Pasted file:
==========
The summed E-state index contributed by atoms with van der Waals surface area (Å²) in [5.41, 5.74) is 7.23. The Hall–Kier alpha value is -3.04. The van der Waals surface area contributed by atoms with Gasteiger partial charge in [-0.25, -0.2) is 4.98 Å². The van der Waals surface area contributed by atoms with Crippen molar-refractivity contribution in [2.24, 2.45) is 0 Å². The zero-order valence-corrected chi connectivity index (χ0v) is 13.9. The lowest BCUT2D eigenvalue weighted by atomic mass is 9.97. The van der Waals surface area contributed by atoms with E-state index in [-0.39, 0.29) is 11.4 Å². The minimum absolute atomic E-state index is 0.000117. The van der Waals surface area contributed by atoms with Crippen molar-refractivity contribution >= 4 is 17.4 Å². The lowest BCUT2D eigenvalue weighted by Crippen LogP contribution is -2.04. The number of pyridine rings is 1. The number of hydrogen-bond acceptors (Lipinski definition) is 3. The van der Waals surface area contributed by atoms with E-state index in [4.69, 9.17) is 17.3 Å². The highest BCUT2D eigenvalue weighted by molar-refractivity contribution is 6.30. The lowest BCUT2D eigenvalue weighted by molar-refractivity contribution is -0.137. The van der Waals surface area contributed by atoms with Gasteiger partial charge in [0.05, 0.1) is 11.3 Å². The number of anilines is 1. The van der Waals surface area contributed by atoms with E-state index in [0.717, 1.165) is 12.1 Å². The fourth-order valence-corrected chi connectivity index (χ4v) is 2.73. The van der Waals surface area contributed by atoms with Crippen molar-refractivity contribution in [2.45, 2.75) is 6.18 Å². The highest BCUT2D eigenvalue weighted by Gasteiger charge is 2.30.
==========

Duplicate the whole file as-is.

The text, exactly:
The summed E-state index contributed by atoms with van der Waals surface area (Å²) in [5.41, 5.74) is 7.23. The Hall–Kier alpha value is -3.04. The van der Waals surface area contributed by atoms with Gasteiger partial charge in [-0.25, -0.2) is 4.98 Å². The van der Waals surface area contributed by atoms with Crippen molar-refractivity contribution in [2.24, 2.45) is 0 Å². The zero-order valence-corrected chi connectivity index (χ0v) is 13.9. The lowest BCUT2D eigenvalue weighted by atomic mass is 9.97. The van der Waals surface area contributed by atoms with E-state index in [-0.39, 0.29) is 11.4 Å². The minimum absolute atomic E-state index is 0.000117. The van der Waals surface area contributed by atoms with Crippen molar-refractivity contribution >= 4 is 17.4 Å². The lowest BCUT2D eigenvalue weighted by Crippen LogP contribution is -2.04. The number of pyridine rings is 1. The number of hydrogen-bond acceptors (Lipinski definition) is 3. The van der Waals surface area contributed by atoms with E-state index in [4.69, 9.17) is 17.3 Å². The highest BCUT2D eigenvalue weighted by molar-refractivity contribution is 6.30. The lowest BCUT2D eigenvalue weighted by molar-refractivity contribution is -0.137. The van der Waals surface area contributed by atoms with Gasteiger partial charge in [0.05, 0.1) is 11.3 Å². The number of anilines is 1. The van der Waals surface area contributed by atoms with E-state index in [0.717, 1.165) is 12.1 Å². The fourth-order valence-corrected chi connectivity index (χ4v) is 2.73. The van der Waals surface area contributed by atoms with Crippen molar-refractivity contribution in [2.45, 2.75) is 6.18 Å². The highest BCUT2D eigenvalue weighted by Gasteiger charge is 2.30.